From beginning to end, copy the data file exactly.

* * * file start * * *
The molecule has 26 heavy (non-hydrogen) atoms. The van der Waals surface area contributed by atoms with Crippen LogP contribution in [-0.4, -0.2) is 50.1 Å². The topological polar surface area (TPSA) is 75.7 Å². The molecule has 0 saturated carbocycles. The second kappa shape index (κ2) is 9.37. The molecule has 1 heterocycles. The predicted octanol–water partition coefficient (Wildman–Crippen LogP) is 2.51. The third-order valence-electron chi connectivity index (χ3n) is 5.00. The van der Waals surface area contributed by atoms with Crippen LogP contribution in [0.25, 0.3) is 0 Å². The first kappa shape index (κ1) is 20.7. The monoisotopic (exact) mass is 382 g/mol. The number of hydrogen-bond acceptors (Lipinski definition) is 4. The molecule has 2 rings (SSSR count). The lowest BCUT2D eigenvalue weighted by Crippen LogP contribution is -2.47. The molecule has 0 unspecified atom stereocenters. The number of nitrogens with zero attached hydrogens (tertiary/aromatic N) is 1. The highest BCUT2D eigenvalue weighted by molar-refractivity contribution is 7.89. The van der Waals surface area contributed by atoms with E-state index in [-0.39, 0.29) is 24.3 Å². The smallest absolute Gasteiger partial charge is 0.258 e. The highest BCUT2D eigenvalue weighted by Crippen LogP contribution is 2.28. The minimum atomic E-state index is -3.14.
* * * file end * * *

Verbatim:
The molecule has 26 heavy (non-hydrogen) atoms. The van der Waals surface area contributed by atoms with Crippen LogP contribution in [-0.4, -0.2) is 50.1 Å². The topological polar surface area (TPSA) is 75.7 Å². The molecule has 0 saturated carbocycles. The second kappa shape index (κ2) is 9.37. The molecule has 1 heterocycles. The predicted octanol–water partition coefficient (Wildman–Crippen LogP) is 2.51. The third-order valence-electron chi connectivity index (χ3n) is 5.00. The van der Waals surface area contributed by atoms with Crippen LogP contribution in [0.25, 0.3) is 0 Å². The first kappa shape index (κ1) is 20.7. The monoisotopic (exact) mass is 382 g/mol. The number of hydrogen-bond acceptors (Lipinski definition) is 4. The molecule has 2 rings (SSSR count). The lowest BCUT2D eigenvalue weighted by Crippen LogP contribution is -2.47. The molecule has 0 unspecified atom stereocenters. The number of nitrogens with zero attached hydrogens (tertiary/aromatic N) is 1. The highest BCUT2D eigenvalue weighted by molar-refractivity contribution is 7.89. The van der Waals surface area contributed by atoms with E-state index in [-0.39, 0.29) is 24.3 Å². The smallest absolute Gasteiger partial charge is 0.258 e. The highest BCUT2D eigenvalue weighted by Crippen LogP contribution is 2.28. The minimum atomic E-state index is -3.14.